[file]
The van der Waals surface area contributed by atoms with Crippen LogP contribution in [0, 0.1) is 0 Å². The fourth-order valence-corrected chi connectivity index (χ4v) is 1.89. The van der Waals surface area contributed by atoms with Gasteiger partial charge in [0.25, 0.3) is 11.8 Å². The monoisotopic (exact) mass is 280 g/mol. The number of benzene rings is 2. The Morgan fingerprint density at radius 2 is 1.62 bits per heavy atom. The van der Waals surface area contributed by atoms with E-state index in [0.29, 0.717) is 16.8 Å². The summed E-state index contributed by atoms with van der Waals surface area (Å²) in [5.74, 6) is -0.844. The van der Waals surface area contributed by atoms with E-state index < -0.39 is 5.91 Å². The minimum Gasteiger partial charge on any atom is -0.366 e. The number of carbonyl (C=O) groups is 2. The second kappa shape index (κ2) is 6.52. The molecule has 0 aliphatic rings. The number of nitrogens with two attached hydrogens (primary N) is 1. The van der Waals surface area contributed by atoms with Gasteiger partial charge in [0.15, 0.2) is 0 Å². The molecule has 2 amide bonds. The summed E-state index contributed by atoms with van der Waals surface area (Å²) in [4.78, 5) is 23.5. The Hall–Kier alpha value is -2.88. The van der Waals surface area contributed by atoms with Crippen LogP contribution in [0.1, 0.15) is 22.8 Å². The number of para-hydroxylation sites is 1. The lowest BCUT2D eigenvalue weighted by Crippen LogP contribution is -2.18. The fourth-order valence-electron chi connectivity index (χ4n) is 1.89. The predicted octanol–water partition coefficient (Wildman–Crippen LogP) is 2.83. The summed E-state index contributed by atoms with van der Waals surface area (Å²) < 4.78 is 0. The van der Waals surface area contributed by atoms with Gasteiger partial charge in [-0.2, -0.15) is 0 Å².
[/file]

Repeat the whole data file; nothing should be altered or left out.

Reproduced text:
The van der Waals surface area contributed by atoms with Crippen LogP contribution in [0, 0.1) is 0 Å². The fourth-order valence-corrected chi connectivity index (χ4v) is 1.89. The van der Waals surface area contributed by atoms with Gasteiger partial charge in [0.25, 0.3) is 11.8 Å². The monoisotopic (exact) mass is 280 g/mol. The number of benzene rings is 2. The Morgan fingerprint density at radius 2 is 1.62 bits per heavy atom. The van der Waals surface area contributed by atoms with E-state index in [0.29, 0.717) is 16.8 Å². The summed E-state index contributed by atoms with van der Waals surface area (Å²) in [5.74, 6) is -0.844. The van der Waals surface area contributed by atoms with E-state index < -0.39 is 5.91 Å². The minimum Gasteiger partial charge on any atom is -0.366 e. The number of carbonyl (C=O) groups is 2. The second kappa shape index (κ2) is 6.52. The molecule has 0 aliphatic rings. The number of nitrogens with two attached hydrogens (primary N) is 1. The van der Waals surface area contributed by atoms with Gasteiger partial charge in [0.15, 0.2) is 0 Å². The molecule has 2 amide bonds. The summed E-state index contributed by atoms with van der Waals surface area (Å²) in [4.78, 5) is 23.5. The Hall–Kier alpha value is -2.88. The van der Waals surface area contributed by atoms with Crippen LogP contribution in [0.1, 0.15) is 22.8 Å². The number of para-hydroxylation sites is 1. The lowest BCUT2D eigenvalue weighted by Crippen LogP contribution is -2.18. The fourth-order valence-electron chi connectivity index (χ4n) is 1.89. The predicted octanol–water partition coefficient (Wildman–Crippen LogP) is 2.83. The summed E-state index contributed by atoms with van der Waals surface area (Å²) < 4.78 is 0. The van der Waals surface area contributed by atoms with Gasteiger partial charge in [-0.2, -0.15) is 0 Å².